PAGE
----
Project Power: Netflix nails the action movie

Review: It mostly succeeds on old-fashioned smack-’em-up and sure personal chemistry

Jamie Foxx in Project Power

Film Title: Project Power

Director: Henry Joost, Ariel Schulman

Starring: Jamie Foxx, Joseph Gordon-Levitt, Dominique Fishback, Machine Gun Kelly, Rodrigo Santoro, Amy Landecker, Courtney B Vance

Genre: Action

Running Time: 111 min

Fri, Aug 14, 2020, 02:00


Over the last few years, Netflix has been working to develop its own school of easily recyclable action junk. The endeavour yielded apparent dividends with Extraction (Hemsworth versus drug lords) and The Old Guard (Theron versus the universe) – both of which are rumoured to have triumphed within the service’s voodoo economics – but this latest exercise in creative mayhem offers the most fun yet.

Project Power, chock-full of hectic urban pursuit, bad men with their heads on fire and unlikely friendships between plucky renegades, may be the best 1990s movie released this year. The spirit of Willis is strong within you, young film.

The central concept is not enormously original. Inclining towards Neil Burger’s undervalued Limitless, the picture imagines a powerful drug that can turn ordinary men – and Jamie Foxx – into different classes of super-being. The downside is that the effects last only five minutes. So, one pop song’s duration away from ingestion, you’d best not be standing before a hurtling train.

As the narrative gets ever more caught up in its own demented gyre, a conspiracy theory emerges about the government testing unsafe pharmaceuticals on its more vulnerable citizens. There are a few too many reminders of genuine (if that’s the word) internet paranoias here, but all that chatter is little more than a McGuffin-matrix within which fine actors work convincing magic.

Jamie Foxx, Joseph Gordon-Levitt and Dominique Fishback really are delightful together. Gordon-Levitt is Frank, a New Orleans cop who has got into the habit of buying the super-gear from otherwise responsible Robin (Fishback). Art (Foxx), a veteran with a temper, initially skirts the violent periphery before enlisting the plucky young woman in a mission to free his daughter from the malign elite.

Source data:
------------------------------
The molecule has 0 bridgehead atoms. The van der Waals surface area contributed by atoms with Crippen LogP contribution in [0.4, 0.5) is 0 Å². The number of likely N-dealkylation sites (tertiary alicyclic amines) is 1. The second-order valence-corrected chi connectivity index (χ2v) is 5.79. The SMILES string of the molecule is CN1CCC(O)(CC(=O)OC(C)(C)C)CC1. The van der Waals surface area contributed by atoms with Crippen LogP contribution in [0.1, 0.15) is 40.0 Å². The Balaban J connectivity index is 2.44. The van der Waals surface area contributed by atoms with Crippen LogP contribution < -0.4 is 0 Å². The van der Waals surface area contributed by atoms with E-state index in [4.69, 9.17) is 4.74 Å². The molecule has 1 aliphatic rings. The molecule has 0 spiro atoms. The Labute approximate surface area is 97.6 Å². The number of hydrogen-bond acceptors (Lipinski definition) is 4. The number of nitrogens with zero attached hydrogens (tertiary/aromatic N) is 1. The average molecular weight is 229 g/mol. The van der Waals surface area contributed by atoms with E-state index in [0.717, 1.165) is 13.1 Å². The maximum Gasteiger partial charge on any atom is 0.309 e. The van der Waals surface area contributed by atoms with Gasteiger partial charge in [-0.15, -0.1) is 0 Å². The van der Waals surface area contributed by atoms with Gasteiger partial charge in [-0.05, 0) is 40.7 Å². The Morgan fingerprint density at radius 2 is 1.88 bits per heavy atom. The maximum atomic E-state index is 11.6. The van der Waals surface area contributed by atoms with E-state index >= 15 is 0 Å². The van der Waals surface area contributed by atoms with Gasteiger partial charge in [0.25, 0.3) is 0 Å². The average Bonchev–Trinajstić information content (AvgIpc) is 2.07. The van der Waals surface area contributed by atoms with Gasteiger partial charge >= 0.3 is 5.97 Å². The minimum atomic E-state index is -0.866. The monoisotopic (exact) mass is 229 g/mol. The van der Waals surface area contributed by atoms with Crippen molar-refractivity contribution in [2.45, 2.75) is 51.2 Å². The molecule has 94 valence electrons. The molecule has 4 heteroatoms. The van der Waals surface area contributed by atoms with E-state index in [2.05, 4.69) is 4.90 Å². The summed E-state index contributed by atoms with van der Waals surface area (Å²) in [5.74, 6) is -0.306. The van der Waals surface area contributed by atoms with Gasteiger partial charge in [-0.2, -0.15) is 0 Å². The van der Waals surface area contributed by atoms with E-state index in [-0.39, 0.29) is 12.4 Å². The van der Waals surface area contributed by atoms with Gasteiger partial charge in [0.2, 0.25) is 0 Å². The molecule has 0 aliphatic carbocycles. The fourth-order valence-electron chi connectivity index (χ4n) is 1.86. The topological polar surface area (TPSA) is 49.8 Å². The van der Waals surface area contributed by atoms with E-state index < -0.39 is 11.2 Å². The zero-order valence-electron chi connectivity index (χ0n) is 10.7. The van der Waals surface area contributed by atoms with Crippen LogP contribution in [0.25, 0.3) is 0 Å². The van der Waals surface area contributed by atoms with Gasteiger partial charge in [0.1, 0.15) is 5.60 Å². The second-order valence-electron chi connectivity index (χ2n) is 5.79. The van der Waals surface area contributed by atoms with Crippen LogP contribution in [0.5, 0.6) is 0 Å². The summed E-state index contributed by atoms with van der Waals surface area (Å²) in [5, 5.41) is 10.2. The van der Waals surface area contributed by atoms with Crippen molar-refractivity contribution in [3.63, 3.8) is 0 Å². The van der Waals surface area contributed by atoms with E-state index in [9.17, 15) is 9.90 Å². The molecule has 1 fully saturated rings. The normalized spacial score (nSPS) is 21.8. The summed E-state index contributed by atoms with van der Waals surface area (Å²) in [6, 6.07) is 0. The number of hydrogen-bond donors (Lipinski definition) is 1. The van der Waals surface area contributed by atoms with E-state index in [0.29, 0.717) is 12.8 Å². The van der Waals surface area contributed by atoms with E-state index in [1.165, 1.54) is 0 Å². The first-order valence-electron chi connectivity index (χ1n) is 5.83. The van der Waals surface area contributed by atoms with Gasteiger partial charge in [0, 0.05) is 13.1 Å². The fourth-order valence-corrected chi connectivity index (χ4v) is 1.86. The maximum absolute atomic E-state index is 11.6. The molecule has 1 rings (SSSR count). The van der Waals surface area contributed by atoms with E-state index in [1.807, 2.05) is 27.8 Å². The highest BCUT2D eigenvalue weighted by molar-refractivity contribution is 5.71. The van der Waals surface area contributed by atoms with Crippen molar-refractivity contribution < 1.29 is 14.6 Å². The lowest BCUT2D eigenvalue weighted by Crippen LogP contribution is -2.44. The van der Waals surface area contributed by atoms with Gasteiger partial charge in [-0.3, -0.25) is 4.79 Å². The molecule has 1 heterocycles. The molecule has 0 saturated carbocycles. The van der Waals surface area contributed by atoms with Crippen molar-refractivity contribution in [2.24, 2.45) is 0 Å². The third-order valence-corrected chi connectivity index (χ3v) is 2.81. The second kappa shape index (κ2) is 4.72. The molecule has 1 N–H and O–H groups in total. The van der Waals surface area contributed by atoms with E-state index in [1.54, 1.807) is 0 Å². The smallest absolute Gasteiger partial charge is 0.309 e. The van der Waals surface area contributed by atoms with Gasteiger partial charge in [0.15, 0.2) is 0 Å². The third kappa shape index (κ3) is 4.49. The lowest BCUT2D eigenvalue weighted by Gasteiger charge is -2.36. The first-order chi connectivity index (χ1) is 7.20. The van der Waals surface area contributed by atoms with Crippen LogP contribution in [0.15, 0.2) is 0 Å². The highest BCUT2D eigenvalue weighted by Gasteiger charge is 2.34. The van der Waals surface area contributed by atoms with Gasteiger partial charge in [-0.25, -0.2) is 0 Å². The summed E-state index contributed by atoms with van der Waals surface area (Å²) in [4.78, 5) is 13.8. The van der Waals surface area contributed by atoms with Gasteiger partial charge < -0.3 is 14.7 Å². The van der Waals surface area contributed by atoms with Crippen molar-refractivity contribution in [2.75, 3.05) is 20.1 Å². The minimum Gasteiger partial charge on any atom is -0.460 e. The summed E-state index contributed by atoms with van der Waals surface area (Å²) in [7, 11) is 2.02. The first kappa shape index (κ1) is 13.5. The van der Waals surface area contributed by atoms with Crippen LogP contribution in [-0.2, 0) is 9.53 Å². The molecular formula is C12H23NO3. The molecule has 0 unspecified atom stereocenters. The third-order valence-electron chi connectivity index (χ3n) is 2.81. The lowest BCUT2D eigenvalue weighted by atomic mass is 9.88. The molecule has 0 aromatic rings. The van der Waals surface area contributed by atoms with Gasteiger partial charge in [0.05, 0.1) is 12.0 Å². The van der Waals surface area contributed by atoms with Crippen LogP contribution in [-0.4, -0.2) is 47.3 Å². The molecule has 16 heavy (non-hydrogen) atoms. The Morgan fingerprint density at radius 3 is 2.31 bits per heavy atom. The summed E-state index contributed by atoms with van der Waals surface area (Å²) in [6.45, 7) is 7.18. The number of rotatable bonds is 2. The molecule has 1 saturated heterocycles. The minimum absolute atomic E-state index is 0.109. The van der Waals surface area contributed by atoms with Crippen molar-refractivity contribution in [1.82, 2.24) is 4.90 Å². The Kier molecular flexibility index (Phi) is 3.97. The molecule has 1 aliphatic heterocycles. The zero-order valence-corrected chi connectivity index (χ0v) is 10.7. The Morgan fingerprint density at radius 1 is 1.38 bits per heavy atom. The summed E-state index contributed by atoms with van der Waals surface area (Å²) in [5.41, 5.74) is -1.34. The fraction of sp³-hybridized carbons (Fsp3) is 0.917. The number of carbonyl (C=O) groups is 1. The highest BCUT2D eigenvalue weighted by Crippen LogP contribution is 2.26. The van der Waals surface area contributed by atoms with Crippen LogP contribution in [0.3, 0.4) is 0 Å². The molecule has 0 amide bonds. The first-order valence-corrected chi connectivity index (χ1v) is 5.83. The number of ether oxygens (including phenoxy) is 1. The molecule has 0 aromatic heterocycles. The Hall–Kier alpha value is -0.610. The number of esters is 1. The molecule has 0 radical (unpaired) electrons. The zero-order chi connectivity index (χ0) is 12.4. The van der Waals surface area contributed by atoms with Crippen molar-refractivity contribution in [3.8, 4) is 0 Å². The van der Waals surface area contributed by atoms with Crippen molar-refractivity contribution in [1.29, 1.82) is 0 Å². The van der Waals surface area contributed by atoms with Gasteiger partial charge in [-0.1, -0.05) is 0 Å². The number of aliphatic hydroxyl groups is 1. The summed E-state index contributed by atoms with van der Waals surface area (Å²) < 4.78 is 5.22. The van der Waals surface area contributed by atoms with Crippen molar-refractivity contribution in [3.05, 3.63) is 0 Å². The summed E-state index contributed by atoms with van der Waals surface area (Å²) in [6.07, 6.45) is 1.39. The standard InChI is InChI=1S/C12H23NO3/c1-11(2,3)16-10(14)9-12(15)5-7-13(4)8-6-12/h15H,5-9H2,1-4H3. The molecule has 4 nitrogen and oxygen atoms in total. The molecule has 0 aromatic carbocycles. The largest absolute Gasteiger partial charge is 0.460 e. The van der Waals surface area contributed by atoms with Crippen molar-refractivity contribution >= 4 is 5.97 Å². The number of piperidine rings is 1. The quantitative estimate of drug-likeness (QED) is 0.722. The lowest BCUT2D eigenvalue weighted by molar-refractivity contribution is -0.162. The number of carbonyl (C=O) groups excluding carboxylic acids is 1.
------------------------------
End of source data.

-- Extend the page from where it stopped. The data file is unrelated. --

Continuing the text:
Ariel Schulman and Henry Joost, who came to fame with the controversial Catfish before moving on to Paranormal Activity sequels, lay out their stall early with two or three top-notch action sequences. Foxx shows pluck when confronted with a version of the Human Torch in a rundown apartment building. Gordon-Levitt, back in Looper mode, strains every muscle during a magnificent chase through the Big Easy. He is on a bike. The villain, whose version of the drug has made him a class of chameleon, is first on foot and then in a streetcar. The directors push the physics just far enough to confirm we are in a cartoon universe, but not so far that any miracle seems possible. There is still some jeopardy there.

The screenplay by Mattson Tomlin, writer of the upcoming The Batman, works in a few semi-serious arguments. “We know what happened the last time we trusted guys in suits to look out for New Orleans,” somebody says. A sense that people of colour are still misused and undervalued hangs over the drama.

But Project Power mostly succeeds on old-fashioned smack-’em-up and sure personal chemistry. Forget about off-the-peg, mega-trash villains who get far too much time to explain boring schemes in the picture’s closing 30 minutes. Foxx confirms that he can seek weary revenge as convincingly as any Eastwood, Bronson or (is this too much?) Marvin.

As every such performer should, he gets at least one scene moping in a neon diner as the wide twilight dims. Gordon-Levitt has always kept room in his cheek for a well-placed tongue.

The star of the piece is, however, the rising Dominique Fishback. The African-American actor grabs hold of a part that a less determined actor might have squandered and hammers it into an unignorable showcase. Like Doris Day in The Man Who Knew Too Much, she even gets an unlikely musical number. Only a monster would begrudge her the indulgence.

Streaming on Netflix from today